(See Rashi, DH Hi Gufah, who writes that Yom Kippur is like Shabbos "for both its punishment and its Azharah." Why does Rashi mention that Yom Kippur is like Shabbos for "its punishment," if its punishment differs from that of Shabbos? Apparently Rashi means that although the punishment of Yom Kippur could have been derived from Shabbos, nevertheless the verse states the punishment for Inuy on Yom Kippur explicitly. This implies that the punishment should not be derived from Shabbos (Sekilah). Rather, the punishment is Kares.)
QUESTION: The Gemara derives from the verses that one who eats and drinks on the ninth of Tishrei, the day before Yom Kippur, is considered as though he fasts on both the ninth and the tenth.
Why should eating on Erev Yom Kippur be considered like fasting?
(a) RASHI (DH Kol ha'Ochel) explains that by eating and drinking on the day before Yom Kippur one prepares himself for the fast. Since it is in preparation for the fast of the tenth, his eating is considered to be a part of his fasting. This is also the opinion of the ROSH (Yoma 8:22), and support can be found for it in the Yerushalmi.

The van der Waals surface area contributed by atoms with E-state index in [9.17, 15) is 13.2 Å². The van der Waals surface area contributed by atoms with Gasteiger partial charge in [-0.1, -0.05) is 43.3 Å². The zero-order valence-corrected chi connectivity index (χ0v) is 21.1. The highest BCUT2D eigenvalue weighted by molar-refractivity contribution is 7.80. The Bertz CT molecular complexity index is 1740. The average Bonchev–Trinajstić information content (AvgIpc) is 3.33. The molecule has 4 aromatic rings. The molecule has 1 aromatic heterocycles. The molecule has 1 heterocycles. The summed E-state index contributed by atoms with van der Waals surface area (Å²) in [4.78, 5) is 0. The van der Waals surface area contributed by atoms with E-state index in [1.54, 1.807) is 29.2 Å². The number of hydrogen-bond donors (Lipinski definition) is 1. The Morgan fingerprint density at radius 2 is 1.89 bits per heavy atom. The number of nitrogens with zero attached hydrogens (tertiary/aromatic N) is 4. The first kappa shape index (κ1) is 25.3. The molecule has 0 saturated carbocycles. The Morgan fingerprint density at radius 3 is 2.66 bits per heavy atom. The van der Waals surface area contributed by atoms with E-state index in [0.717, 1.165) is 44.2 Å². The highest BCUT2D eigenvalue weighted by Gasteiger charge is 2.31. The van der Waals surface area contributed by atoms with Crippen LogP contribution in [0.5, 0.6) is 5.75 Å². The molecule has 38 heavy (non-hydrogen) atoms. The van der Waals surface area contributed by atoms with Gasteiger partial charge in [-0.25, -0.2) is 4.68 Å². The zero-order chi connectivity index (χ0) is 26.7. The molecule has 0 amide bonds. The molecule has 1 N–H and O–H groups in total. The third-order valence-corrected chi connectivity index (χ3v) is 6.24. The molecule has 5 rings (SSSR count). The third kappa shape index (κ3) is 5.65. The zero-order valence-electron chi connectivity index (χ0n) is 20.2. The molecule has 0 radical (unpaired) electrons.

(b) The SHIBOLEI HA'LEKET, in the name of RABEINU YESHAYAH, says that it is especially difficult to fast after one has eaten and drunk a lot on the day before the fast. Therefore, one is rewarded for eating on the ninth as if he lengthened his fast of the tenth. (Support for this understanding can be adduced from the Gemara in Ta'anis (26a) which says that fast-days are not established on Sundays, for it is too difficult to fast after a day of festivity. See Pardes Yosef, Vayikra.)